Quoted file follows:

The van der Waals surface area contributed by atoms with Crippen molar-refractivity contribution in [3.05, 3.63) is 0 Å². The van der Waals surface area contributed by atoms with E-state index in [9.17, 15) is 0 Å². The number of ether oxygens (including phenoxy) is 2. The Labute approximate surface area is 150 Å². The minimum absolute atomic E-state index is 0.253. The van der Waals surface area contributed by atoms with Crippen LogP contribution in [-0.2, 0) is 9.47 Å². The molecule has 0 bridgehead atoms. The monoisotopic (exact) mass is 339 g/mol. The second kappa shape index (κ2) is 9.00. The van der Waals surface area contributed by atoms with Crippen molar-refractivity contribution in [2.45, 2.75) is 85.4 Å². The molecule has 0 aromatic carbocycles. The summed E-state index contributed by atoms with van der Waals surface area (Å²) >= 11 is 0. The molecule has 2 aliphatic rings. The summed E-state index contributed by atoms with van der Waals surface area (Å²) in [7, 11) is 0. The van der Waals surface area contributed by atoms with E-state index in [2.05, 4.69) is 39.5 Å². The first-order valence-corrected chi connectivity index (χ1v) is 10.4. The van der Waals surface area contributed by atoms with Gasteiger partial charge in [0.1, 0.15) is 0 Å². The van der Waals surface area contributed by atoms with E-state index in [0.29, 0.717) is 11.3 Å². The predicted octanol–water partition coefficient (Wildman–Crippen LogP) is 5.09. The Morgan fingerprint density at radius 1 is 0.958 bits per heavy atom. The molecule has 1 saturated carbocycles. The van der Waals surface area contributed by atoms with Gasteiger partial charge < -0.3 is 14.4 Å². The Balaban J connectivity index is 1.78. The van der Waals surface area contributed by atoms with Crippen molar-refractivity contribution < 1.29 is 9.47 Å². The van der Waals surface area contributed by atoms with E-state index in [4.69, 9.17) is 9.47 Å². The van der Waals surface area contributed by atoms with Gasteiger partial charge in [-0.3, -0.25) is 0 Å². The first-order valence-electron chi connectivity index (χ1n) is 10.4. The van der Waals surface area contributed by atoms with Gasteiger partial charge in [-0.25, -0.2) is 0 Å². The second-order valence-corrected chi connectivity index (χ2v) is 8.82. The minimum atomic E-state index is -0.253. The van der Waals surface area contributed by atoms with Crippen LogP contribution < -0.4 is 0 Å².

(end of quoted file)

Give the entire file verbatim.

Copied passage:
The van der Waals surface area contributed by atoms with Crippen molar-refractivity contribution in [3.05, 3.63) is 0 Å². The van der Waals surface area contributed by atoms with E-state index in [9.17, 15) is 0 Å². The number of ether oxygens (including phenoxy) is 2. The Labute approximate surface area is 150 Å². The minimum absolute atomic E-state index is 0.253. The van der Waals surface area contributed by atoms with Crippen LogP contribution in [-0.2, 0) is 9.47 Å². The molecule has 0 bridgehead atoms. The monoisotopic (exact) mass is 339 g/mol. The second kappa shape index (κ2) is 9.00. The van der Waals surface area contributed by atoms with Crippen molar-refractivity contribution in [2.45, 2.75) is 85.4 Å². The molecule has 0 aromatic carbocycles. The summed E-state index contributed by atoms with van der Waals surface area (Å²) >= 11 is 0. The molecule has 2 aliphatic rings. The summed E-state index contributed by atoms with van der Waals surface area (Å²) in [7, 11) is 0. The van der Waals surface area contributed by atoms with E-state index in [2.05, 4.69) is 39.5 Å². The first-order valence-corrected chi connectivity index (χ1v) is 10.4. The van der Waals surface area contributed by atoms with Gasteiger partial charge in [0.1, 0.15) is 0 Å². The van der Waals surface area contributed by atoms with E-state index in [0.29, 0.717) is 11.3 Å². The predicted octanol–water partition coefficient (Wildman–Crippen LogP) is 5.09. The Morgan fingerprint density at radius 1 is 0.958 bits per heavy atom. The molecule has 1 saturated carbocycles. The van der Waals surface area contributed by atoms with Gasteiger partial charge < -0.3 is 14.4 Å². The Balaban J connectivity index is 1.78. The van der Waals surface area contributed by atoms with Crippen molar-refractivity contribution < 1.29 is 9.47 Å². The van der Waals surface area contributed by atoms with E-state index in [4.69, 9.17) is 9.47 Å². The van der Waals surface area contributed by atoms with Gasteiger partial charge in [-0.3, -0.25) is 0 Å². The first-order valence-electron chi connectivity index (χ1n) is 10.4. The van der Waals surface area contributed by atoms with Gasteiger partial charge in [-0.25, -0.2) is 0 Å². The second-order valence-corrected chi connectivity index (χ2v) is 8.82. The minimum atomic E-state index is -0.253. The van der Waals surface area contributed by atoms with Crippen LogP contribution < -0.4 is 0 Å².